DALLAS — A Texas man declared innocent Tuesday after 30 years in prison had at least two chances to make parole and be set free — if he would admit he was a sex offender.
But Cornelius Dupree Jr. refused, doggedly maintaining his innocence in a 1979 rape and robbery, in the process serving more time for a crime he didn't commit than any other Texas inmate exonerated by DNA evidence.
"Whatever your truth is, you have to stick with it," Dupree, 51, said Tuesday, minutes after a Dallas judge overturned his conviction.
Nationally, only two others exonerated by DNA evidence spent more time in prison, according to the Innocence Project, a New York legal center that specializes in wrongful conviction cases and represented Dupree. James Bain was wrongly imprisoned for 35 years in Florida, and Lawrence McKinney spent more than 31 years in a Tennessee prison.
Dupree was sentenced to 75 years in 1980 in the rape and robbery of a 26-year-old Dallas woman a year earlier. He was released in July and lived under house arrest until October. About a week after his release, DNA test results came back proving his innocence in the sexual assault.
"It's a joy to be free again," Dupree said.
Under Texas compensation laws for the wrongly imprisoned, Dupree is eligible for $80,000 for each year he was behind bars, plus a lifetime annuity. He could receive $2.4 million in a lump sum that is not subject to federal income tax.
Texas has freed 41 wrongly convicted inmates through DNA since 2001 — more than any other state.
Dallas County's record of DNA exonerations — Dupree is No. 21 — is unmatched nationally because the county crime lab maintains biological evidence decades after a conviction, leaving samples available to test. In addition, Watkins, the DA, has cooperated with innocence groups in reviewing hundreds of requests by inmates for DNA testing.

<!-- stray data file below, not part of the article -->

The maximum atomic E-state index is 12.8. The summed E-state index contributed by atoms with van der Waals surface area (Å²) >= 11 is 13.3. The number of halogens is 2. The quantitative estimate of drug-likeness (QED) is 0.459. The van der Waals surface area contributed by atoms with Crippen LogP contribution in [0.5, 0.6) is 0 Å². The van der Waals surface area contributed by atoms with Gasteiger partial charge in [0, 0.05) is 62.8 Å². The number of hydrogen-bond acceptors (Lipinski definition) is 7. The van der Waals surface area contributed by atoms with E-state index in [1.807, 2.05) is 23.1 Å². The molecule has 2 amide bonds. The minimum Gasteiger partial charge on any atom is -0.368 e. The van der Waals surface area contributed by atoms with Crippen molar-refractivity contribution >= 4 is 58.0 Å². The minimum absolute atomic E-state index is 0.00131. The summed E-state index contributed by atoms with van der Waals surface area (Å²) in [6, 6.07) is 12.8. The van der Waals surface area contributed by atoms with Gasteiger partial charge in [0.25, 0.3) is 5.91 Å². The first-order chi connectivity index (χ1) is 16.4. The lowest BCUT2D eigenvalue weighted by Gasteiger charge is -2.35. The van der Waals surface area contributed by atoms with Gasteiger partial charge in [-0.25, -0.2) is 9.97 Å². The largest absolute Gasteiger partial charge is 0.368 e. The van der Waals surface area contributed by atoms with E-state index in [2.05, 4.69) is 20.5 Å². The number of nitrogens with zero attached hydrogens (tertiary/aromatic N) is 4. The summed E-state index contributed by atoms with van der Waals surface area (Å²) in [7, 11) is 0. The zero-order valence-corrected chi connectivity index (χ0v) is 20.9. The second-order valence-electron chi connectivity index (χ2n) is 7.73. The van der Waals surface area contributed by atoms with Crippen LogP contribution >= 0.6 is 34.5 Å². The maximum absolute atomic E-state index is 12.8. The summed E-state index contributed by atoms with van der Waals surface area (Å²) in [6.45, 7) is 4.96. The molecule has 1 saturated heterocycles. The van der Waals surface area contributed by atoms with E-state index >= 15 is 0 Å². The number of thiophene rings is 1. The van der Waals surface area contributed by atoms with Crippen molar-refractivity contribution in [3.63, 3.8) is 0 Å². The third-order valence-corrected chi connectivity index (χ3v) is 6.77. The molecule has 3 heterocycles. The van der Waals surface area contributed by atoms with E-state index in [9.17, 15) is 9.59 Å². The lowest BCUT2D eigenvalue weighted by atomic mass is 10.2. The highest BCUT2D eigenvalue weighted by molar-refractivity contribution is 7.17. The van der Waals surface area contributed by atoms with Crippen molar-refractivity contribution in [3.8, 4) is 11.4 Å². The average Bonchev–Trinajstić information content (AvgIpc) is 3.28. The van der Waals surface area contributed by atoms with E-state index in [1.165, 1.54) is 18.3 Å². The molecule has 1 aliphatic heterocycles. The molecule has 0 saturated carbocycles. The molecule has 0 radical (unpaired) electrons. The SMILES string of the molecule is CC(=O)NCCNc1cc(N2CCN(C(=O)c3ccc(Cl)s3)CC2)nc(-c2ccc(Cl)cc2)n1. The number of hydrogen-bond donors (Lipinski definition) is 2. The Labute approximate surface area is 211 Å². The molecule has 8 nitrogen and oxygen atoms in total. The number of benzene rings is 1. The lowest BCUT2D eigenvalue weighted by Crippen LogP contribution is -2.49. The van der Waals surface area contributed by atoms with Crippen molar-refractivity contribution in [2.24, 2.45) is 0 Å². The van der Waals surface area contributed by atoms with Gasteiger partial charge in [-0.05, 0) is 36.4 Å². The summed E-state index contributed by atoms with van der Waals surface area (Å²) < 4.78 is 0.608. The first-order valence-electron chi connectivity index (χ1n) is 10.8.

Watkins, the first black district attorney in Texas history, has also pointed to what he calls "a convict-at-all-costs mentality" that he says permeated his office before he arrived in 2007.
One of Dupree's lawyers, Innocence Project co-director Barry Scheck has pointed out that eyewitness misidentification — the most common cause of wrongful convictions — was the key factor that sent Dupree to prison. Of the 21 DNA exonerations in Dallas County, all but one involved faulty eyewitness identification, according to the Dallas Morning News.
Not in attendance Tuesday was Dupree's accused accomplice, Anthony Massingill, who was convicted in the same case and sentenced to life in prison on another sexual assault.
The same DNA testing that cleared Dupree also cleared Massingill. He says he is innocent, but remains behind bars while authorities test DNA in the second case.